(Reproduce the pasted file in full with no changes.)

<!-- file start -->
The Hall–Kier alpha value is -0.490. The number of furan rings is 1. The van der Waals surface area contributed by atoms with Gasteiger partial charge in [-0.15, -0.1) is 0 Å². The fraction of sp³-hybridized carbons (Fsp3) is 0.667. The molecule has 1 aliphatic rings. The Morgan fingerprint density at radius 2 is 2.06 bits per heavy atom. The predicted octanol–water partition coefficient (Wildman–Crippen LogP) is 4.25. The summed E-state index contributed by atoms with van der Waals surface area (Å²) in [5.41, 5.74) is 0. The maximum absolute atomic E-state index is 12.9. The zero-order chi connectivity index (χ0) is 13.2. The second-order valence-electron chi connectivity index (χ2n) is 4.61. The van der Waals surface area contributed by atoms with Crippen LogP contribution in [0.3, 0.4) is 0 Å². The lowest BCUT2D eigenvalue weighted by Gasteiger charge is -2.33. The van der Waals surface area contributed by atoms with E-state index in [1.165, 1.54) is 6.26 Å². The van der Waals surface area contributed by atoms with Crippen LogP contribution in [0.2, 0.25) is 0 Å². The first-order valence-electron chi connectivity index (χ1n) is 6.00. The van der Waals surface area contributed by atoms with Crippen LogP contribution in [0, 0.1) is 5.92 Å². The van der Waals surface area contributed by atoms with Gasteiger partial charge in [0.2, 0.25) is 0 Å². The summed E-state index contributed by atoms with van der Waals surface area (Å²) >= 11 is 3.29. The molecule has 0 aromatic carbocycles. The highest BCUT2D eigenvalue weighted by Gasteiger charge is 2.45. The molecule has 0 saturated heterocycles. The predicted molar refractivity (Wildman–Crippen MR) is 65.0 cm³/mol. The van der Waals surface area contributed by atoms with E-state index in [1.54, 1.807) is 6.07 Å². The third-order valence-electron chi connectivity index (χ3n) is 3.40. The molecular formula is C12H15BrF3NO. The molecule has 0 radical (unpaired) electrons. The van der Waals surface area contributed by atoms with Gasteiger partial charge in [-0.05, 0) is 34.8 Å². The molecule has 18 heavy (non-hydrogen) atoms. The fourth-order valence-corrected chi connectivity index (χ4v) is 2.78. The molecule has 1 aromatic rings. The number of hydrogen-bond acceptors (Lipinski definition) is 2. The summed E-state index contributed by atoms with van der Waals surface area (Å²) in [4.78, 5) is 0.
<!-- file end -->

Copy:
The Hall–Kier alpha value is -0.490. The number of furan rings is 1. The van der Waals surface area contributed by atoms with Gasteiger partial charge in [-0.15, -0.1) is 0 Å². The fraction of sp³-hybridized carbons (Fsp3) is 0.667. The molecule has 1 aliphatic rings. The Morgan fingerprint density at radius 2 is 2.06 bits per heavy atom. The predicted octanol–water partition coefficient (Wildman–Crippen LogP) is 4.25. The summed E-state index contributed by atoms with van der Waals surface area (Å²) in [5.41, 5.74) is 0. The maximum absolute atomic E-state index is 12.9. The zero-order chi connectivity index (χ0) is 13.2. The second-order valence-electron chi connectivity index (χ2n) is 4.61. The van der Waals surface area contributed by atoms with Crippen LogP contribution in [0.3, 0.4) is 0 Å². The lowest BCUT2D eigenvalue weighted by Gasteiger charge is -2.33. The van der Waals surface area contributed by atoms with E-state index in [1.165, 1.54) is 6.26 Å². The van der Waals surface area contributed by atoms with Crippen LogP contribution in [0.2, 0.25) is 0 Å². The first-order valence-electron chi connectivity index (χ1n) is 6.00. The van der Waals surface area contributed by atoms with Crippen LogP contribution in [0, 0.1) is 5.92 Å². The van der Waals surface area contributed by atoms with Gasteiger partial charge in [0.2, 0.25) is 0 Å². The summed E-state index contributed by atoms with van der Waals surface area (Å²) >= 11 is 3.29. The molecule has 0 aromatic carbocycles. The highest BCUT2D eigenvalue weighted by Gasteiger charge is 2.45. The molecule has 0 saturated heterocycles. The predicted molar refractivity (Wildman–Crippen MR) is 65.0 cm³/mol. The van der Waals surface area contributed by atoms with E-state index in [1.54, 1.807) is 6.07 Å². The third-order valence-electron chi connectivity index (χ3n) is 3.40. The molecular formula is C12H15BrF3NO. The molecule has 0 radical (unpaired) electrons. The van der Waals surface area contributed by atoms with Gasteiger partial charge in [-0.05, 0) is 34.8 Å². The molecule has 18 heavy (non-hydrogen) atoms. The fourth-order valence-corrected chi connectivity index (χ4v) is 2.78. The molecule has 1 aromatic rings. The number of hydrogen-bond acceptors (Lipinski definition) is 2. The summed E-state index contributed by atoms with van der Waals surface area (Å²) in [4.78, 5) is 0.